The bilateral master agreements agreed between the parties have bilateral netting and collateral management clauses in built. The internal systems of the parties too are expected to have efficient risk management systems. This enables in the reduction of the counterparty credit risk. But still they are exposed to this risk as there is no one to guarantee these trades as in the case of exchange traded derivatives. Market reports indicated that still most of the bilateral OTC derivatives contracts are settled on gross basis.
Some of the concern areas with respect to traditional OTC Derivatives Market are:-
Lack of Centralized Reference Data: Since the deals are negotiated ones, the information related to price, risk, collateral are privately held by the counterparties. As it is an illiquid market, lack of a neutral counterparty who manages information related to trades and other reference data. Some of the problems arising due to this are:-
- As mentioned above, the trade information is generally not stored in one location and is maintained separately by the counterparties in their systems. The information stored by the counterparties, being consistent is a big question
- OTC Contracts by nature are bilateral contracts, so lead to an illiquid market and thus traders cannot be offset it easily. In order to solve this issue, the traders novate the trades, sometimes without taking the consent of counterparty. Even if the notification is sent, it may take weeks to reach the counterparty.
Lack of Central Clearing and Settlement: Due to lack of a central counterparty which ensures the clearing and settlement of the OTC Derivatives contracts, the market is exposed to problems huge counterparty risk and delay in the settlement of contracts. The below are some more concern areas with respect to clearing:
- The trading generally happens on multi-lateral trading platform, but the clearing and settlement normally follows bilateral model (i.e. BIS Model 2)
- Collateral Arrangements are one of the common means to handle counterparty’s credit risk. If the maturity of the contract is long, large amount of cash gets blocked for that period. The amount is huge as the contracts are being cleared on gross or bilateral basis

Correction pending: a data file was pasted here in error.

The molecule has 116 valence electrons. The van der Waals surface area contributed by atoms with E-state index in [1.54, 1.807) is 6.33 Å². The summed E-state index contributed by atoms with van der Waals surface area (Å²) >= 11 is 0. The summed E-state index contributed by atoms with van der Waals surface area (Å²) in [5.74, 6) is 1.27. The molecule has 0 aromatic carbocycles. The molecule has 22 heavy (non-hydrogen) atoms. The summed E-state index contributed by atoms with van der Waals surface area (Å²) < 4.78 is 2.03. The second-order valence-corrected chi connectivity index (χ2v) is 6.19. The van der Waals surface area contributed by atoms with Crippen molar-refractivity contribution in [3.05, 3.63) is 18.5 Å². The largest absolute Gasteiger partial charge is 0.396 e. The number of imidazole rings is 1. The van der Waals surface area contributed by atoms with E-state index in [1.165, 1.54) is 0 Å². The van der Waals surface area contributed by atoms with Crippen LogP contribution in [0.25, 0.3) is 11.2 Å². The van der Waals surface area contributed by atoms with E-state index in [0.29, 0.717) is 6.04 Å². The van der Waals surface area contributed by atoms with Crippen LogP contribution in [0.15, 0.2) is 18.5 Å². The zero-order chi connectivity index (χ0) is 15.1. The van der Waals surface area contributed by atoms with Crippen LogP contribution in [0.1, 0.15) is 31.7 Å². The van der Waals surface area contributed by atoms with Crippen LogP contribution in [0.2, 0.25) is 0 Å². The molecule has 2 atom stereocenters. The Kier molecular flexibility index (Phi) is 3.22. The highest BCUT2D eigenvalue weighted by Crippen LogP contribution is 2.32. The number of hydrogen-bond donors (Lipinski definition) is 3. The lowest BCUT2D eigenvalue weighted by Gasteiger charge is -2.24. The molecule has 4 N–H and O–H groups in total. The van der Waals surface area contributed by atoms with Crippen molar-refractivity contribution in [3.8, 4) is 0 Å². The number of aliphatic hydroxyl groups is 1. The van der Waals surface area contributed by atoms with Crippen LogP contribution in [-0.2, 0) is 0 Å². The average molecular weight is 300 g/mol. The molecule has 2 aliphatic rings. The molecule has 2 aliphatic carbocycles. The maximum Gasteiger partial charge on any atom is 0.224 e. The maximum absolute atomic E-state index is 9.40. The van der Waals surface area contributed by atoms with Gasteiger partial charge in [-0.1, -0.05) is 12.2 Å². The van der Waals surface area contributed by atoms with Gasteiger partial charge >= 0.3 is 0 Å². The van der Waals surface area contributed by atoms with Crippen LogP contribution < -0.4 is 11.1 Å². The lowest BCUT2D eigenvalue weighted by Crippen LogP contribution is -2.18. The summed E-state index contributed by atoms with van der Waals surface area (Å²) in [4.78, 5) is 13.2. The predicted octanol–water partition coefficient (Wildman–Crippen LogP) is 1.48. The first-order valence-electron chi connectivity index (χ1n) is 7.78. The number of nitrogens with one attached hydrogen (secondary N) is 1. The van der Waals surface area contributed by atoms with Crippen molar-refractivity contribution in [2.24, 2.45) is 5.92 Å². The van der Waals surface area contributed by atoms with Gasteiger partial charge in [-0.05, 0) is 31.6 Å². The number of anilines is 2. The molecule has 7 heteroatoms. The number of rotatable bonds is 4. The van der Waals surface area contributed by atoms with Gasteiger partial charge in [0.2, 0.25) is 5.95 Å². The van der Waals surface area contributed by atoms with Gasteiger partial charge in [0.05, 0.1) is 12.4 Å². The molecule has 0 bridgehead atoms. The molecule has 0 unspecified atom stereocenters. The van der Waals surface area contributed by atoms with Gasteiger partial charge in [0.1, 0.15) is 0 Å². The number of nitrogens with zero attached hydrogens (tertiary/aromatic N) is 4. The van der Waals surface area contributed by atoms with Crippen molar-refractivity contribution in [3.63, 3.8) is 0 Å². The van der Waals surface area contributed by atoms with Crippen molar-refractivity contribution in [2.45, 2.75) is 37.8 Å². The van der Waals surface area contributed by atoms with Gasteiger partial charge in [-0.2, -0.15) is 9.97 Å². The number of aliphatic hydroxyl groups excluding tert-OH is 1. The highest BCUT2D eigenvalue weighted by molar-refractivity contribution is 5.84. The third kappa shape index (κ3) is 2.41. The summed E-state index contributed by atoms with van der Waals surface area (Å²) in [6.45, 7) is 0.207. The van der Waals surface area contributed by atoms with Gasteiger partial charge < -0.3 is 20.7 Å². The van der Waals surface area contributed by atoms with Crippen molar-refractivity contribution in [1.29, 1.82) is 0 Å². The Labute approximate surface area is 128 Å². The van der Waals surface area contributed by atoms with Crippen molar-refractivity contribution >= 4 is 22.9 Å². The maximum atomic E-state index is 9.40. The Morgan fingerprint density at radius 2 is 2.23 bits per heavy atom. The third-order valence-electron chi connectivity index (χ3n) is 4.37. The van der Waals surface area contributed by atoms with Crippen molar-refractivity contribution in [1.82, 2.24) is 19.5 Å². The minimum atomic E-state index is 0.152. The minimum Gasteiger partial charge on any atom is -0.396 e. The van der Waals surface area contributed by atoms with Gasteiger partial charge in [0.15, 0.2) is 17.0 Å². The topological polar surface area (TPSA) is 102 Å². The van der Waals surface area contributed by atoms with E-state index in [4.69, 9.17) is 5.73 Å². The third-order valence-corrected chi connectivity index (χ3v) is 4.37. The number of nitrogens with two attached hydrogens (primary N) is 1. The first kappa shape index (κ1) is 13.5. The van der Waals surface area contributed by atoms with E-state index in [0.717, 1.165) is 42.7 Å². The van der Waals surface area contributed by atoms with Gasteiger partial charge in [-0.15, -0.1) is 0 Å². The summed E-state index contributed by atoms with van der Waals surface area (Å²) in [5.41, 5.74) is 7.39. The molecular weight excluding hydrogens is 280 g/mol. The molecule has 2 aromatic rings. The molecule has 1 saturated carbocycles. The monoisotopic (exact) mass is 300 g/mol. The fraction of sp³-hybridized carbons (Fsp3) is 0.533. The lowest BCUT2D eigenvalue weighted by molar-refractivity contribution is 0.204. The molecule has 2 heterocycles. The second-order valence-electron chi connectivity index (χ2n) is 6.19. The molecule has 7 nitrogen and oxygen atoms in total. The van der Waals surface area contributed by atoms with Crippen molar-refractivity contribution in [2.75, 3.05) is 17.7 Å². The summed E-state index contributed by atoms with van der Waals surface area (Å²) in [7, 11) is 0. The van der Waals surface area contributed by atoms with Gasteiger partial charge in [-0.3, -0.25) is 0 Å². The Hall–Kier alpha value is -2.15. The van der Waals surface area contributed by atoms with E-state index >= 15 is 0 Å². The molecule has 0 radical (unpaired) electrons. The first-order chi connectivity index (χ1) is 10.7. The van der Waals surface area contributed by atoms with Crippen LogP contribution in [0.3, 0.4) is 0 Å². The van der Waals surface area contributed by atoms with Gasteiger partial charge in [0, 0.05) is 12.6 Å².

Use of Legacy Technology Systems: The present market is really in need of technology solutions which cater to the present requirements and also can be enhanced easily to cater to future needs. Due to lack of adequate Technology solution, the market is facing issues like:-
- The trade information needs to flow into and from lot of internal systems (front office, middle office, back office) of both the parties. In case of any error during a process, results into discrepancy as the information is not being stored centrally at one common location
- Trade Confirmation sometimes takes a long duration due to contract being complex or sometimes verification getting delayed. The backlog in confirmations leads to counterparty’s credit exposure and ambiguity related to exact terms of the contract.
The need is the mother of all inventions. The OTC Derivatives Market is having a lot of pain areas. These are getting resolved by bringing out changes in the reforms, providing better technology solutions and implementing new regulations, in a nut shell making the OTC market microstructure work more efficiently. Some of these developments are pointed out in this section.
3.1 Use of Electronic Systems
There has been an increasing use of the electronic systems which are automating the process of trading and post trading activities.